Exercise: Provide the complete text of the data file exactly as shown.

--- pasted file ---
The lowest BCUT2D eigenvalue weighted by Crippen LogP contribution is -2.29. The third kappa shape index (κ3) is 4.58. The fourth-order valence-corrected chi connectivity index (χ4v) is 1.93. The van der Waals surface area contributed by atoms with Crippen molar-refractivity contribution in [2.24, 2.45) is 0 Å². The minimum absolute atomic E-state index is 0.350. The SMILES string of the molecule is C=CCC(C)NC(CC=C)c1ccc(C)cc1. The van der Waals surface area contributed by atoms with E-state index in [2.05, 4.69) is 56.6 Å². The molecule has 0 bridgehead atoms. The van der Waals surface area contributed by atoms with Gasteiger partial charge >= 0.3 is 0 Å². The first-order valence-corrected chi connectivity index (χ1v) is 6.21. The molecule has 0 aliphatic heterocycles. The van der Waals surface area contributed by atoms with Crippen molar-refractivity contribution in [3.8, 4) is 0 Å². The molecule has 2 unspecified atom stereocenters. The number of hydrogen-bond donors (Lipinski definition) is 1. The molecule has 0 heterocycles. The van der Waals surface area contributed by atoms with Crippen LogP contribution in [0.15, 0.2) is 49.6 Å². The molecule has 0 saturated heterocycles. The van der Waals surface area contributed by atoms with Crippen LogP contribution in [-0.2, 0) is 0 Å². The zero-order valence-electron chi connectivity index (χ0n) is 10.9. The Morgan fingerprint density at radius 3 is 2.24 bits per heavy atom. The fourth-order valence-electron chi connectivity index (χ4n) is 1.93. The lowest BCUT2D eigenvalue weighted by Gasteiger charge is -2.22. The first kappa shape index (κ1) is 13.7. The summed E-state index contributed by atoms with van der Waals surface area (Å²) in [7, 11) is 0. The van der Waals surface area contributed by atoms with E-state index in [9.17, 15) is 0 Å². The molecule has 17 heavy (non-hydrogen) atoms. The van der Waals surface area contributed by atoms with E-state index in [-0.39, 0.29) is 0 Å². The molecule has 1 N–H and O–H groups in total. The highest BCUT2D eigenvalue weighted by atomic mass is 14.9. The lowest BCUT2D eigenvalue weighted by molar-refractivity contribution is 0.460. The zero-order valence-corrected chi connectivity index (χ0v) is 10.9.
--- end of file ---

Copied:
The lowest BCUT2D eigenvalue weighted by Crippen LogP contribution is -2.29. The third kappa shape index (κ3) is 4.58. The fourth-order valence-corrected chi connectivity index (χ4v) is 1.93. The van der Waals surface area contributed by atoms with Crippen molar-refractivity contribution in [2.24, 2.45) is 0 Å². The minimum absolute atomic E-state index is 0.350. The SMILES string of the molecule is C=CCC(C)NC(CC=C)c1ccc(C)cc1. The van der Waals surface area contributed by atoms with E-state index in [2.05, 4.69) is 56.6 Å². The molecule has 0 bridgehead atoms. The van der Waals surface area contributed by atoms with Gasteiger partial charge >= 0.3 is 0 Å². The first-order valence-corrected chi connectivity index (χ1v) is 6.21. The molecule has 0 aliphatic heterocycles. The van der Waals surface area contributed by atoms with Crippen molar-refractivity contribution in [3.8, 4) is 0 Å². The molecule has 2 unspecified atom stereocenters. The number of hydrogen-bond donors (Lipinski definition) is 1. The molecule has 0 heterocycles. The van der Waals surface area contributed by atoms with Crippen LogP contribution in [0.15, 0.2) is 49.6 Å². The molecule has 0 saturated heterocycles. The van der Waals surface area contributed by atoms with Crippen LogP contribution in [-0.2, 0) is 0 Å². The zero-order valence-electron chi connectivity index (χ0n) is 10.9. The Morgan fingerprint density at radius 3 is 2.24 bits per heavy atom. The fourth-order valence-electron chi connectivity index (χ4n) is 1.93. The lowest BCUT2D eigenvalue weighted by Gasteiger charge is -2.22. The first kappa shape index (κ1) is 13.7. The summed E-state index contributed by atoms with van der Waals surface area (Å²) in [7, 11) is 0. The van der Waals surface area contributed by atoms with E-state index in [9.17, 15) is 0 Å². The molecule has 17 heavy (non-hydrogen) atoms. The van der Waals surface area contributed by atoms with E-state index in [-0.39, 0.29) is 0 Å². The molecule has 1 N–H and O–H groups in total. The highest BCUT2D eigenvalue weighted by atomic mass is 14.9. The lowest BCUT2D eigenvalue weighted by molar-refractivity contribution is 0.460. The zero-order valence-corrected chi connectivity index (χ0v) is 10.9.